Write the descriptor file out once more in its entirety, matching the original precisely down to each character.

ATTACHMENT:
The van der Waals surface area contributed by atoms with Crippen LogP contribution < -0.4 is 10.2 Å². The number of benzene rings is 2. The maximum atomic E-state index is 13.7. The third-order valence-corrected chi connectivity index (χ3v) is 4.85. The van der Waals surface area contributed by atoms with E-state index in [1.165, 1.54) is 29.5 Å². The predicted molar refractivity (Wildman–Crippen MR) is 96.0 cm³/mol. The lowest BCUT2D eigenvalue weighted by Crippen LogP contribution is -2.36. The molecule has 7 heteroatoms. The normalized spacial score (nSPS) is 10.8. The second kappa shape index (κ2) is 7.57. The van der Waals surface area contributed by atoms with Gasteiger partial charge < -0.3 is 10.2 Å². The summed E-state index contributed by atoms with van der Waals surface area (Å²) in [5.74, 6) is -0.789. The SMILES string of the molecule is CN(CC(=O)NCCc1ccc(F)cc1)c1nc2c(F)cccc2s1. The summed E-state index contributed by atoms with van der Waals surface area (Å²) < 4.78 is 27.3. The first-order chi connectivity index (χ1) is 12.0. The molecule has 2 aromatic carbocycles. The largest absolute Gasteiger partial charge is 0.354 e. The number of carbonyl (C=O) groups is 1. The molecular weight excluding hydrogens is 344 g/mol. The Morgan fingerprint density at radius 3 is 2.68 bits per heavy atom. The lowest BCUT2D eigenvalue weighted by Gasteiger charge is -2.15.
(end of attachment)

The van der Waals surface area contributed by atoms with Crippen LogP contribution < -0.4 is 10.2 Å². The number of benzene rings is 2. The maximum atomic E-state index is 13.7. The third-order valence-corrected chi connectivity index (χ3v) is 4.85. The van der Waals surface area contributed by atoms with E-state index in [1.165, 1.54) is 29.5 Å². The predicted molar refractivity (Wildman–Crippen MR) is 96.0 cm³/mol. The lowest BCUT2D eigenvalue weighted by Crippen LogP contribution is -2.36. The molecule has 7 heteroatoms. The normalized spacial score (nSPS) is 10.8. The second kappa shape index (κ2) is 7.57. The van der Waals surface area contributed by atoms with Gasteiger partial charge < -0.3 is 10.2 Å². The summed E-state index contributed by atoms with van der Waals surface area (Å²) in [5.74, 6) is -0.789. The SMILES string of the molecule is CN(CC(=O)NCCc1ccc(F)cc1)c1nc2c(F)cccc2s1. The summed E-state index contributed by atoms with van der Waals surface area (Å²) < 4.78 is 27.3. The first-order chi connectivity index (χ1) is 12.0. The molecule has 2 aromatic carbocycles. The largest absolute Gasteiger partial charge is 0.354 e. The number of carbonyl (C=O) groups is 1. The molecular weight excluding hydrogens is 344 g/mol. The Morgan fingerprint density at radius 3 is 2.68 bits per heavy atom. The lowest BCUT2D eigenvalue weighted by Gasteiger charge is -2.15.